Breaking News Emails
More than 120 women who say they were sexually abused by former Michigan State University doctor Larry Nassar are demanding the ouster of the school's interim president — who has been taking flak since the revelation of an email in which he insulted the survivors.
Their call comes just a few days before the MSU Board of Trustees is scheduled to gather for what is certain to be a tense and dramatic meeting. Two of eight members have already said John Engler needs to vacate the president's office, and the rest are refusing to discuss the matter.
"President Engler has failed miserably," the women's open letter to the trustees says. "President Engler and leaders at MSU have refused to listen. They persist in attacking our character, our integrity and our intelligence."
Engler, who served as the Republican governor of Michigan from 1991 to 2003, was tapped in January to temporarily lead MSU after the previous president, Lou Anna Simon, was driven out amid allegations she ignored warnings about Nassar's predation.
From the start, Engler didn't have the support of many victims and their advocates, who thought the savvy politician was too much of an old-school insider to enact the reforms and house-cleaning they wanted.
His opposition to sweeping legislative changes that would have made it easier to sue MSU didn't win him any fans. And a student's accusation that he tried to get her to agree to a settlement without her lawyer present triggered more bad press.
"On paper, John Engler is supremely qualified but the problem is — and everyone on the board knew this — was the way he was so effective as governor was he's a bully," said Michigan political consultant Adrian Hemond, a Democrat.
"That can be an effective thing in electoral politics but that’s the wrong sort of look for someone who is supposed to be coming in on an interim basis to help a university heal."
Engler's most controversial misstep may have been an email he wrote to another college official on April 15, which was obtained by the Chronicle of Higher Education through a freedom of information request and disclosed last week. It portrayed outspoken accusers as pawns of money-hungry attorneys.
"The survivors now are being manipulated by trial lawyers who in the end will each get millions of dollars more than any of [sic] individual survivors with the exception of Denhollander who is likely to get [sic] kickback from Manley [sic] for her role in the trial lawyer manipulation."
That was a reference to Rachael Denhollander, the first woman to go public with accusations against Nassar — a sports-medicine doctor who treated Olympic gymnasts — triggering the biggest sex-abuse scandal in the history of athletics.
"It's vile. It's disgusting. It's untrue and it's defamatory," Denhollander, who has a law degree, told NBC News. "This has never been about the money."
After the email became public, any relief or gratitude that Engler had helped negotiate a $500 million settlement for Nassar victims began to evaporate.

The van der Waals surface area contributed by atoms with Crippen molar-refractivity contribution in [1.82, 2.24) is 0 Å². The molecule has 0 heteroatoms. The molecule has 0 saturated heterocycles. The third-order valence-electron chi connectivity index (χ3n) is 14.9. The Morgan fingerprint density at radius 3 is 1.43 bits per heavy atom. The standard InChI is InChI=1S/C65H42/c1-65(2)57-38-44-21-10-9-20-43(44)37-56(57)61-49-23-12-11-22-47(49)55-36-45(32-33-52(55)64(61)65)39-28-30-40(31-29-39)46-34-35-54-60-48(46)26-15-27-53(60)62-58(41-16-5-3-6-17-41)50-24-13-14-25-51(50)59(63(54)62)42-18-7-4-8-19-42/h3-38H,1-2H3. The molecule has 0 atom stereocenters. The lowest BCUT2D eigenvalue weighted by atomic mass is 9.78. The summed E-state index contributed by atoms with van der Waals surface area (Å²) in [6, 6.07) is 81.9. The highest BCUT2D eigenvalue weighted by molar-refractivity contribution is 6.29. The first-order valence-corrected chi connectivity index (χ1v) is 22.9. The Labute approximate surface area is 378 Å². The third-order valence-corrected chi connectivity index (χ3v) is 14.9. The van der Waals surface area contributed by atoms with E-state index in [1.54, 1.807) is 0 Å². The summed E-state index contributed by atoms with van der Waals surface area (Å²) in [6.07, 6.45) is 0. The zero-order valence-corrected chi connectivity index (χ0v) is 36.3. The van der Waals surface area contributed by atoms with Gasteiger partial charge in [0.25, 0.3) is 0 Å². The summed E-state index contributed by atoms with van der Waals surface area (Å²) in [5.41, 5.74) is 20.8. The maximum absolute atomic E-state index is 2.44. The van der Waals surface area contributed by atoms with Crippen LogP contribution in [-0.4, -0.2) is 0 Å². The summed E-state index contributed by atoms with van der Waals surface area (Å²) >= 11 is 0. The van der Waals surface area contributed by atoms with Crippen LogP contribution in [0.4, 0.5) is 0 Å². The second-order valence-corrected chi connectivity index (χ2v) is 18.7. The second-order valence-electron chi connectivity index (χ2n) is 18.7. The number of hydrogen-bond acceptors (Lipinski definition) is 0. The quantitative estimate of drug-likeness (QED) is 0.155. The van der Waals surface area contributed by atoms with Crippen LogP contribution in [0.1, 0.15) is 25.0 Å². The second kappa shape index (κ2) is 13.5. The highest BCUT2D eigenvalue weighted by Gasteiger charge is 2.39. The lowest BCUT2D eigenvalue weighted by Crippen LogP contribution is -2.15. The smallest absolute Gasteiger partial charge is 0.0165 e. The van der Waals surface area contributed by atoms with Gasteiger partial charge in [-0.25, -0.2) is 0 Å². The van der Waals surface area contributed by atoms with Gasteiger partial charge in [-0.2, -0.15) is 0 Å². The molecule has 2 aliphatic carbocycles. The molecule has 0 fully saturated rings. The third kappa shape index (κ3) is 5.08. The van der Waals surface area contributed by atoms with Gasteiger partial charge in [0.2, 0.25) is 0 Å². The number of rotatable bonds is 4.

Five members of Congress from Michigan called for him to resign, along with at least three Republican state lawmakers and a Republican candidate for governor. More crucially, MSU trustees Brian Mosallam and Dianne Byrum asked Engler to step down.
"This university needs leadership that sets a tone of empathy and compassion towards our courageous survivors, and re-embraces them as important members of our Spartan community. John Engler cannot do that," Mosallam said.
T.J. Bucholz, a public relations consultant who once worked in Engler's administration, said the mistake the ex-governor and other university officials made was that after Simon was booted, they focused on short-term financial issues instead of listening to students and beginning the long-term process of healing the campus and rebuilding reputations.
He said it's a mystery why Engler — knowing that news outlets have been seeking and obtaining emails through freedom of information requests — would make such an inflammatory comment in print. But, he said, don't expect an apology.
"If you expect contrition from John Engler, you are not going to get it," he said.
As of Friday, that appeared to be true. In a statement, Engler made a reference to "whatever the tensions were before," but offered no mea culpa and made it clear he intends to keep his job until a permanent president is appointed.
That's classic Engler, said Hemond.
"President Engler is not going to resign unless the board forces him to do so, or the governor," he said. "The man is incredibly tenacious. He will not give up unless he is forced to."
Denhollander said when the board meets on Friday, she hopes they "do the right thing."
But it didn't sound like she was banking on it.
"I had someone say to me, 'If there was a cow-pie in the middle of the football field, they would find it,' and that's very true."